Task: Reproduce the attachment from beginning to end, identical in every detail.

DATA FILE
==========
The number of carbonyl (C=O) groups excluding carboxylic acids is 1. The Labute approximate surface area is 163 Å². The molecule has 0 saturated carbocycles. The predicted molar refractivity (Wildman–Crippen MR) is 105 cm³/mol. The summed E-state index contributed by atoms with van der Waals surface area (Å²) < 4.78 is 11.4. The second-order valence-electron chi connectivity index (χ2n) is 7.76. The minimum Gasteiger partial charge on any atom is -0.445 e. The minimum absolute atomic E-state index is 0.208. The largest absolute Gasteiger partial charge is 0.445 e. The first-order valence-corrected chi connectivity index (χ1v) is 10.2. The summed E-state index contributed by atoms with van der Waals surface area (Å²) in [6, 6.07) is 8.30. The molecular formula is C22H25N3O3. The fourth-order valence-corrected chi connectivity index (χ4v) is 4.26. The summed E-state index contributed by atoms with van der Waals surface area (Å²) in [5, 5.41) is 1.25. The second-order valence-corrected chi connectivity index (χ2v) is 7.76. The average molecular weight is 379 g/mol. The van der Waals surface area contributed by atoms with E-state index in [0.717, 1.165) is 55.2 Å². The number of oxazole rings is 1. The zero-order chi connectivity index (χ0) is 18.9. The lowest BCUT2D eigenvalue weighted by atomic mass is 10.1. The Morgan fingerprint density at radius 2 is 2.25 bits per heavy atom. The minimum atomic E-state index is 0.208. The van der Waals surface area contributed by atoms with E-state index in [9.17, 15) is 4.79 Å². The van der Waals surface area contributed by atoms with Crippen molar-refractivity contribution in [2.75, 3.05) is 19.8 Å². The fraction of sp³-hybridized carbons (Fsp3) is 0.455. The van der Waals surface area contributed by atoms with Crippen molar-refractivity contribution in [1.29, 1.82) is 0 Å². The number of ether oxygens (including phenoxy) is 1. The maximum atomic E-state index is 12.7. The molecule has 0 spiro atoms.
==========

The number of carbonyl (C=O) groups excluding carboxylic acids is 1. The Labute approximate surface area is 163 Å². The molecule has 0 saturated carbocycles. The predicted molar refractivity (Wildman–Crippen MR) is 105 cm³/mol. The summed E-state index contributed by atoms with van der Waals surface area (Å²) < 4.78 is 11.4. The second-order valence-electron chi connectivity index (χ2n) is 7.76. The minimum Gasteiger partial charge on any atom is -0.445 e. The minimum absolute atomic E-state index is 0.208. The largest absolute Gasteiger partial charge is 0.445 e. The first-order valence-corrected chi connectivity index (χ1v) is 10.2. The summed E-state index contributed by atoms with van der Waals surface area (Å²) in [6, 6.07) is 8.30. The molecular formula is C22H25N3O3. The fourth-order valence-corrected chi connectivity index (χ4v) is 4.26. The summed E-state index contributed by atoms with van der Waals surface area (Å²) in [5, 5.41) is 1.25. The second-order valence-corrected chi connectivity index (χ2v) is 7.76. The average molecular weight is 379 g/mol. The van der Waals surface area contributed by atoms with E-state index in [0.717, 1.165) is 55.2 Å². The number of oxazole rings is 1. The zero-order chi connectivity index (χ0) is 18.9. The lowest BCUT2D eigenvalue weighted by atomic mass is 10.1. The Morgan fingerprint density at radius 2 is 2.25 bits per heavy atom. The minimum atomic E-state index is 0.208. The van der Waals surface area contributed by atoms with E-state index in [9.17, 15) is 4.79 Å². The van der Waals surface area contributed by atoms with Crippen molar-refractivity contribution in [2.75, 3.05) is 19.8 Å². The fraction of sp³-hybridized carbons (Fsp3) is 0.455. The van der Waals surface area contributed by atoms with Crippen molar-refractivity contribution in [1.29, 1.82) is 0 Å². The number of ether oxygens (including phenoxy) is 1. The maximum atomic E-state index is 12.7. The molecule has 0 spiro atoms.